Wo Long: Fallen Dynasty isn't shaping up to be a Nioh 3, and it's all the better for it

When Wo Long: Fallen Dynasty was announced earlier this year, you didn't have to look far to find folks making jokes by calling it "Nioh: Three Kingdoms" - and it made sense, of course. The same developers behind Nioh & Nioh 2, but with a focus on Chinese history this time around, with a focus on martial arts? Even with the changes the team described before the recent demo launch, it wasn't surprising that many players expected more of the same. In practice, however, Wo Long is very much its own beast - and I'm eager for my next chance to see more.

First things first; where is Wo Long the same as its predecessors? It's a tight, fast-flowing action RPG, with level-based area design, and a heavy focus on system mastery in order to take down the game's more difficult enemies, as well as bosses. What Wo Long changes about the formula from Nioh is a shift in priorities - instead of retaining the stance-based combat and stamina management from Nioh, players instead juggle an entirely new mechanic in Spirit. Players don't have a traditional stamina system in the sense that normal attacks won't expend any Spirit, but rather will increase the bar heading to the right; using magic or skills, dodging, or blocking - not parrying - will deplete the bar, and eventually fill the bar heading to the left.

If your bar is filled to the right, with a blue-ish hue, you can imbue your strong attacks with some of your Spirit to dole out additional damage; but having a surplus of Spirit is helpful. If you find yourself with the bar completely filled to the left, a single hit from an enemy will lock you into a rather lengthy stun animation. In practice, alongside Wo Long's much larger emphasis on parrying attacks, the game's combat is much more focused on reactive combat. Rather than mastering the depths of a weapon's moveset, and how and when to switch stances or ki pulse, players are instead tasked with knowing when to go all-out on the offensive and how to time parries to deflect enemy blows.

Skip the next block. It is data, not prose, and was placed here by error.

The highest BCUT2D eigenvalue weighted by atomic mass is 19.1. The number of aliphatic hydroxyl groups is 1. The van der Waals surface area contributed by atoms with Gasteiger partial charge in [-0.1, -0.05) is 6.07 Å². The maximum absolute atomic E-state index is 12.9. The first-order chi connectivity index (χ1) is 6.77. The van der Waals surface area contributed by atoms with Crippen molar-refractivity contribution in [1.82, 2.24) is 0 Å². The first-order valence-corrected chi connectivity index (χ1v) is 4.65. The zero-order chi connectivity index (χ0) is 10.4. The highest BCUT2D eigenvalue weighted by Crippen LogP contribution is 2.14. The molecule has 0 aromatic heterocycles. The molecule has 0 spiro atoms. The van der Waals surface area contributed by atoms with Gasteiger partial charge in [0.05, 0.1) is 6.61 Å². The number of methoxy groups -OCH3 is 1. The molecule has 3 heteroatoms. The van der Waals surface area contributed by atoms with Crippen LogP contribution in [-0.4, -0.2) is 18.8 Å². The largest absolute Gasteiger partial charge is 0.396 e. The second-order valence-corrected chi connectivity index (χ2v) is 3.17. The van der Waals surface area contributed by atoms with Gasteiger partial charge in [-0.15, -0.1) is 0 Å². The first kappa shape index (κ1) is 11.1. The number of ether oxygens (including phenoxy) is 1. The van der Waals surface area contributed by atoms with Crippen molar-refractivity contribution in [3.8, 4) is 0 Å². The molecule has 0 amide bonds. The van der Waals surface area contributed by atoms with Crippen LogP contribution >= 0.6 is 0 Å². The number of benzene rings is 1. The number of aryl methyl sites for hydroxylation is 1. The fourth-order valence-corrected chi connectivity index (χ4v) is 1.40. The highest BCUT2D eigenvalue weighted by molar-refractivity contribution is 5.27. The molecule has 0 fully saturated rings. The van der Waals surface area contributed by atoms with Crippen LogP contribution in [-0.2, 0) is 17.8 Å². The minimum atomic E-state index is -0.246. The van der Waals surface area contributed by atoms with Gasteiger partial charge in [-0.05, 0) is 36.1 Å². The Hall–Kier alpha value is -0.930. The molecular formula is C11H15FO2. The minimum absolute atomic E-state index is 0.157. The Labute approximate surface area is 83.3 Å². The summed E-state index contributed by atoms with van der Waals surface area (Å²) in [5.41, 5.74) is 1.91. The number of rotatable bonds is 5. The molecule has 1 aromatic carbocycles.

Supplementing combat, much like in Nioh, is the gear game. However, it has seen a noticeable decrease in importance this time around. While gear is still plentiful, there's much less of it to be found compared to Nioh; furthermore, gear stats have seen some simplification. Gear being rated on a scale of 1 to 5 stars is a semantic change at best, but the actual number of stats applied to each gear piece is less than in previous games. Weapons of the same type will have much more in common than in Nioh, meaning that there's maybe less incentive for players to swap weapons out as they progress through the game.

Wo Long's level design, similarly, has seen a bit of a change. For one, the demo level featured much more verticality than the majority of Nioh maps; the player character in Wo Long can jump, and even scatter up ledges their leaps can't quite meet. One of the new mechanics that Wo Long employs is "Morale", which is a number denoting your general strength relative to other enemies in a level. Defeating enemies will raise your Morale, while dying will lead to it falling. Besides the standard checkpoints scattered across the level, players can even find additional positions to place flags that will raise the minimum Morale level for a stage; encouraging exploration and giving less skilled players an outlet to perhaps improve their performance.

Combined with some light stealth elements - sneaking up behind, or dropping onto, an enemy gives you an opportunity to deal significant damage - and some truly fascinating non-human enemy designs, it's hard to not be excited for exactly what else Team Ninja has in store for us. Wo Long feels much fresher than I was expecting - and the best comparison I have is that it feels similarly to the refocusing that From Software faced when they released Sekiro: Shadows Die Twice. Perhaps not everyone that liked Team Ninja's previous outings will be down for what this one has in store for players, but when Nioh 2 already felt like such a refinement of their formula, I can't argue with the team experimenting with themselves, and perhaps getting a bit out of their comfort zone. I can't wait to see what else Wo Long has up its sleeves when it releases early next year.